The financial commentators that I follow are starting to warn about possible problems with the U.S. dollar. When taking protective measures against this problem, it’s better to be a year too soon than a day too late.
So what can you do to protect yourself? Here are some of my suggestions:
1. Get out of all paper investments denominated in dollars. This includes most investments in the stock market, bonds of various types, and large amounts of dollar currency (over what you might need for six months or so).
2. Invest in hard assets, such as gold and silver coins. You want to take possession of the actual physical product. Be wary of possible counterfeiting.
3. Don’t purchase “paper” gold or silver. This is where some one sells you a gold or silver investment, but retains possession. So all you have is a warehouse receipt or some other piece of paper. These pieces of paper may not have any value. For every identifiable lump of gold or silver in a warehouse somewhere, there probably are a hundred pieces of paper claiming ownership of that same lump. Guess what, 99 people are going to be out of luck.
4. Invest in trading goods, such as food with a long shelf life, cigarettes and liquor, off-the-shelf medications like aspirin and Tylenol, guns and bullets, camping gear, and so on.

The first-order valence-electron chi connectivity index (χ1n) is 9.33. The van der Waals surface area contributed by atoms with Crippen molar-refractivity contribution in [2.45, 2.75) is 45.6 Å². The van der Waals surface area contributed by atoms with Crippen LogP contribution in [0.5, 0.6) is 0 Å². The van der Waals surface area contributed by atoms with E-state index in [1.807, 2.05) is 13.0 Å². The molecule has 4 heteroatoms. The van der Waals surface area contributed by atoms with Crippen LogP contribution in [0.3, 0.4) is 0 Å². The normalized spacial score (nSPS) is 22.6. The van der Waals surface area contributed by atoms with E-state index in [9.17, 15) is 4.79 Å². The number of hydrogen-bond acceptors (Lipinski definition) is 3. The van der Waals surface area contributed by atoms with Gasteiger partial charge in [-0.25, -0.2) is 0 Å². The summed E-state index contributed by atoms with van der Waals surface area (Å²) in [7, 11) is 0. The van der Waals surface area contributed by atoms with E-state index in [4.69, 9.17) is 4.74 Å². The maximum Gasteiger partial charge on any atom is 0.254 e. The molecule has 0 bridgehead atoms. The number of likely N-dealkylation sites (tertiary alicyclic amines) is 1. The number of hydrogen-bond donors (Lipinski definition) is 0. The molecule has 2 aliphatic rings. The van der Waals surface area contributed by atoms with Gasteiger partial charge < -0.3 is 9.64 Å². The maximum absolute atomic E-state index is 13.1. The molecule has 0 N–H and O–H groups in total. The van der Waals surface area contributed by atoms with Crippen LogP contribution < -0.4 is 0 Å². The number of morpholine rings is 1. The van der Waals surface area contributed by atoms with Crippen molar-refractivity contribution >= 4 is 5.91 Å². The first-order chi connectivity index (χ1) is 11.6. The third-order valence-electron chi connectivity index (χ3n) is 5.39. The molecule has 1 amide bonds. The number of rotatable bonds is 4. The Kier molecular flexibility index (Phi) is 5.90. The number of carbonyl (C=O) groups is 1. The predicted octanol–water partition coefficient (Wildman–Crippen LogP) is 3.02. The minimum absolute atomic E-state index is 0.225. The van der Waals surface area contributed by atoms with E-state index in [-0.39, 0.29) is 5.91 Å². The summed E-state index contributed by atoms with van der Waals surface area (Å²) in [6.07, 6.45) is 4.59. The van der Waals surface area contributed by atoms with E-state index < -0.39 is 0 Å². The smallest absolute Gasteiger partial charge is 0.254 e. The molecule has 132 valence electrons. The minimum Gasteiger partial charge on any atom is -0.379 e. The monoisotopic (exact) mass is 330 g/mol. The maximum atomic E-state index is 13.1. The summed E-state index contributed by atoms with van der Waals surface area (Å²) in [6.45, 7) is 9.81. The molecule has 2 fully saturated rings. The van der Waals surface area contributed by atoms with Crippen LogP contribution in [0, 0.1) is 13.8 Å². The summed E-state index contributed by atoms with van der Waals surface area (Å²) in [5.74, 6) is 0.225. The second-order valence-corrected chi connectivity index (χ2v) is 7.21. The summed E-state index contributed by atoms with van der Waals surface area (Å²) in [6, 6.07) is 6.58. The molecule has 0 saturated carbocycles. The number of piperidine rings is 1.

5. Stock up on the kinds of things you would need for your own well-being. You don’t want to be caught short if the stores start raising their prices dramatically or run out of inventory.
6. Read up on how bartering works when there is no supply of usable money.
7. Assume that your bank accounts, safe deposit boxes, and any other visible property can be seized by the authorities in an emergency. Make plans accordingly.
8. Get to know your neighbors. See about forming a support group. Everyone can pitch in and provide something for the group.
9. Don’t discuss your preparations with anyone else, not even family or friends (unless you are prepared to take them in and support them, and any of their family or friends that might be tagging along). If the word gets out, you might have to support an entire neighborhood, or just one lucky thief.